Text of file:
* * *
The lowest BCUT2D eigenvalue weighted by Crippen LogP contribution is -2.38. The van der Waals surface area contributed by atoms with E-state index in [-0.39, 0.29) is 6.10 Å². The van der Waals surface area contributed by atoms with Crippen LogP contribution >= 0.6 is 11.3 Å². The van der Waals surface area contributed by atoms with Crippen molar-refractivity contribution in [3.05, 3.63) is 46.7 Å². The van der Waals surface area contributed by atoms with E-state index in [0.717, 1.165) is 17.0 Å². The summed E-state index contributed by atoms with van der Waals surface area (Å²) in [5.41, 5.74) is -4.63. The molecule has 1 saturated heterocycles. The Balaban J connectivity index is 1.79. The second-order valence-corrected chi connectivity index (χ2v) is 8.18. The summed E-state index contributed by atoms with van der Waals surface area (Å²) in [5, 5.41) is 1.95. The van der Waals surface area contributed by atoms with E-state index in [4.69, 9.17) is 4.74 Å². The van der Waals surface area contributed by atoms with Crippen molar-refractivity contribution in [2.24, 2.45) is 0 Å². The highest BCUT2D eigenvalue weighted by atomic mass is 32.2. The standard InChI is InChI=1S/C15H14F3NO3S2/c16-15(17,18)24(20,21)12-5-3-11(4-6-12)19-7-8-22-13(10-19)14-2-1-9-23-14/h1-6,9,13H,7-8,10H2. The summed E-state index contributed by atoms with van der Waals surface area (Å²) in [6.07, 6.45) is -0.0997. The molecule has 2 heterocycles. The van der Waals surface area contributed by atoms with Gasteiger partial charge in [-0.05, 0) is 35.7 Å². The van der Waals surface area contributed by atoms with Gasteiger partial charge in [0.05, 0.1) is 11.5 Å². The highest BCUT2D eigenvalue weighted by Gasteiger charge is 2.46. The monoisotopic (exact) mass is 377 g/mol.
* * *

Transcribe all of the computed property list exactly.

The lowest BCUT2D eigenvalue weighted by Crippen LogP contribution is -2.38. The van der Waals surface area contributed by atoms with E-state index in [-0.39, 0.29) is 6.10 Å². The van der Waals surface area contributed by atoms with Crippen LogP contribution >= 0.6 is 11.3 Å². The van der Waals surface area contributed by atoms with Crippen molar-refractivity contribution in [3.05, 3.63) is 46.7 Å². The van der Waals surface area contributed by atoms with E-state index in [0.717, 1.165) is 17.0 Å². The summed E-state index contributed by atoms with van der Waals surface area (Å²) in [5.41, 5.74) is -4.63. The molecule has 1 saturated heterocycles. The Balaban J connectivity index is 1.79. The second-order valence-corrected chi connectivity index (χ2v) is 8.18. The summed E-state index contributed by atoms with van der Waals surface area (Å²) in [5, 5.41) is 1.95. The van der Waals surface area contributed by atoms with E-state index in [4.69, 9.17) is 4.74 Å². The van der Waals surface area contributed by atoms with Crippen molar-refractivity contribution in [2.24, 2.45) is 0 Å². The highest BCUT2D eigenvalue weighted by atomic mass is 32.2. The standard InChI is InChI=1S/C15H14F3NO3S2/c16-15(17,18)24(20,21)12-5-3-11(4-6-12)19-7-8-22-13(10-19)14-2-1-9-23-14/h1-6,9,13H,7-8,10H2. The summed E-state index contributed by atoms with van der Waals surface area (Å²) in [6.07, 6.45) is -0.0997. The molecule has 2 heterocycles. The van der Waals surface area contributed by atoms with Gasteiger partial charge in [-0.05, 0) is 35.7 Å². The van der Waals surface area contributed by atoms with Gasteiger partial charge in [0.05, 0.1) is 11.5 Å². The highest BCUT2D eigenvalue weighted by Gasteiger charge is 2.46. The monoisotopic (exact) mass is 377 g/mol.